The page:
A new report from the Trust for Public Land released today (Wednesday) ranked the county eighth in the country among large localities when it comes to park acreage per 1,000 residents. With 1,767 acres of parks in the county’s 26 square miles, Arlington has about 7.75 acres of parks for every 1,000 people, better than major cities like San Francisco and New York.
Those high marks mirror previous studies by the California-based group, which is leading an advocacy effort to ensure that everyone living in a city is within a 10-minute walk of a park. The Trust for Public Land previously ranked Arlington fourth in the country for its park system by evaluating a variety of different metrics.
But this time around, the group also studied the number of recreational amenities available in the county’s parks to provide an even more granular view of where Arlington stands. In all, the researchers awarded the county six top 10 marks for its distribution of various amenities.
With a total of three nature centers to serve its roughly 228,000 residents, the county ranked fourth in the nation. Arlington’s 99 playgrounds, good for 4.3 playgrounds per 10,000 residents, was also good enough to tie the county for sixth overall.
The county’s 87 tennis courts ranked seventh nationally, while its 12 pickleball courts placed ninth. Similarly, Arlington’s eight community gardens and 301 garden plots also ranked ninth.
Finally, the county picked up a 10th place ranking for its number of dog parks, with eight in total.
D.C. also ranked quite highly in the group’s rankings once more — the District placed first in the nation in park acreage per 1,000 residents, and earned five other top 10 marks.
A perilously perched tree has prompted the temporary closure of a playground near East Falls Church.
The severe rain storms of the last few days has caused a “tree-mergency” in Madison Manor Park (6225 12th Street N.).
Susan Kalish, a spokeswoman for the county’s Department of Parks and Recreation, says the rain managed to so thoroughly soak the ground at the park that the tree eventually tipped over. She says workers will be removing it “first thing” tomorrow morning (Thursday).
“After they have finished, parks crew will clean up any mess and refasten a section of fence that has been removed,” Kalish wrote in an email. “None of the play equipment has been damaged. One section of the perimeter timber has been dislodged by the tree’s roots and will have to be repaired once the tree is removed.”
Kalish said the county hopes to reopen the playground by “close of business tomorrow,” or Friday morning at the latest.
Parks and recreation workers plan to announce exactly when it will re-open on the department’s Twitter account.
Photo via @arlparksrec
Region Sets Heat Record — The National Weather Service reports that Arlington and surrounding areas set a heat record yesterday. The temperature at Reagan National Airport reached 91 degrees, which tops the previous record of 89, set in 1930. [Twitter]
Co-Working Space Opening Soon — TechSpace, a new co-working space, will hold a grand opening event and happy hour in Ballston on May 15. The 20,000 square foot office will open in the Two Liberty Center building (4075 Wilson Blvd) across the street from the under-construction Ballston Quarter Mall. [PR Newswire]
Playground Design Meeting — County staff will present the two concepts for the new playground at Rosslyn Highlands Park and take feedback from the public at a meeting tonight. It takes place in the library at Key Elementary School at 7 p.m. [Arlington County]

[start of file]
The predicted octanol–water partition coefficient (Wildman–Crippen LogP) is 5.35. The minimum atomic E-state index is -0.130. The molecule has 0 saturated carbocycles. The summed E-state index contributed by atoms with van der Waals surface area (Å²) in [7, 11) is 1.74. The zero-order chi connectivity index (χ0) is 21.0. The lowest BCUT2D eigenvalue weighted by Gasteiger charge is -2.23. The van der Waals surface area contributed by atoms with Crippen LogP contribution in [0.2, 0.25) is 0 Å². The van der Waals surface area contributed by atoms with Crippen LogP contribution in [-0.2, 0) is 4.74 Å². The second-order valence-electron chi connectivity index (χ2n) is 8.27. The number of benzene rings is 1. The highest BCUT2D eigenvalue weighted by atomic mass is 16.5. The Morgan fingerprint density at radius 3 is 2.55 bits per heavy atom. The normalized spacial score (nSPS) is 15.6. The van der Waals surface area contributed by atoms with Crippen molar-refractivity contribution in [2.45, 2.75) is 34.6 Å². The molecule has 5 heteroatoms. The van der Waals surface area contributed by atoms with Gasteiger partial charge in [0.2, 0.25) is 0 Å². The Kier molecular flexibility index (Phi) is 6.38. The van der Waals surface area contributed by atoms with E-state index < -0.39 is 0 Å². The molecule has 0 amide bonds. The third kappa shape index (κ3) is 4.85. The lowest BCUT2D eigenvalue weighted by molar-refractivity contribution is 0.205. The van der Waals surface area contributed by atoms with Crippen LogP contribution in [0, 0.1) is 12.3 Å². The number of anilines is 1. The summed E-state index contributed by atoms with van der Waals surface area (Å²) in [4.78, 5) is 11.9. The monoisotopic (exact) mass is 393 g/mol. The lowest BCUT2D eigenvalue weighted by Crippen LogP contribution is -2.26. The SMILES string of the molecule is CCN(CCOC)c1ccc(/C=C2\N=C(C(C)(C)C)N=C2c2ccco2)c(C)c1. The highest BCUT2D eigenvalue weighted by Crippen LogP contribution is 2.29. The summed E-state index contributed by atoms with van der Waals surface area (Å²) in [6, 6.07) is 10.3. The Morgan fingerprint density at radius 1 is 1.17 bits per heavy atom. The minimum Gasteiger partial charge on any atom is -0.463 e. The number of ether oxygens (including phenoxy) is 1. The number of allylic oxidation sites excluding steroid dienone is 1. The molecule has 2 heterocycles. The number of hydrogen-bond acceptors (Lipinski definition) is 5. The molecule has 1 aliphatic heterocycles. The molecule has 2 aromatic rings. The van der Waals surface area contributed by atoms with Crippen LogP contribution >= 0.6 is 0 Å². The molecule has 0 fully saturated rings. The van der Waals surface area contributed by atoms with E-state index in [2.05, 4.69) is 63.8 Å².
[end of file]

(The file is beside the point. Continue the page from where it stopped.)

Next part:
Theodore Roosevelt Island Survey — The National Park Service is seeking feedback via a survey for improvements to Theodore Roosevelt Island, including possible bridge and comfort station upgrades and the addition of a boat dock. Today is the last day to submit comments. [National Park Service]
Reduced Parking in Fairlington — As the Fairlington Park Project enters its final stages, 19 parking spaces will be occupied for construction equipment staging. Visitors should plan ahead for the parking challenges.
New Marymount President — Dr. Irma Becerra has been chosen as the new Marymount University president and will take over the position on July 1. She comes to the school from St. Thomas University. [Marymount University, InsideNova]
Children already are climbing on equipment at the two newly renovated playgrounds at Woodlawn Park, ahead of this weekend’s ribbon-cutting ceremony.
The ceremony will take place at the park (1325 N. Buchanan Street) this Saturday, April 22, at 4 p.m.
Members of the community — including kids — helped design the new playgrounds. As part of the renovation process, the new equipment was installed farther away from the creek than the previous fixtures had been.
Invasive plants were removed and the area along the creek has been reforested with native trees, shrubs and perennials. The park also now offers better accessibility. Lawn aeration and overseeding will be completed next week.
The County Board approved funding for the $795,000 neighborhood improvement project in 2014, and construction began last August. A federal grant funded part of the reforestation.
The park remains open and usable in the time leading up to the ribbon cutting.
H.K. Park and his two children, Avery and Spencer, created “The Arlington Playground Guide!!,” a review book of 70 playgrounds in the county.
“It’s a Zagat’s guide for kids written by kids,” Park said.
The Parks visited each playground, excluding ones at schools, and ranked them on the different features, like how challenging the playground was, how much shade each has and if it had bathrooms, Park said.
Each playground was giving a ranking out of five stars, with five stars denoting an “epic” experience.
“For a small county, there are a lot of playgrounds,” Park noted.
Park’s kids liked playgrounds that had more challenging features, like rock climbing walls or climbing nets.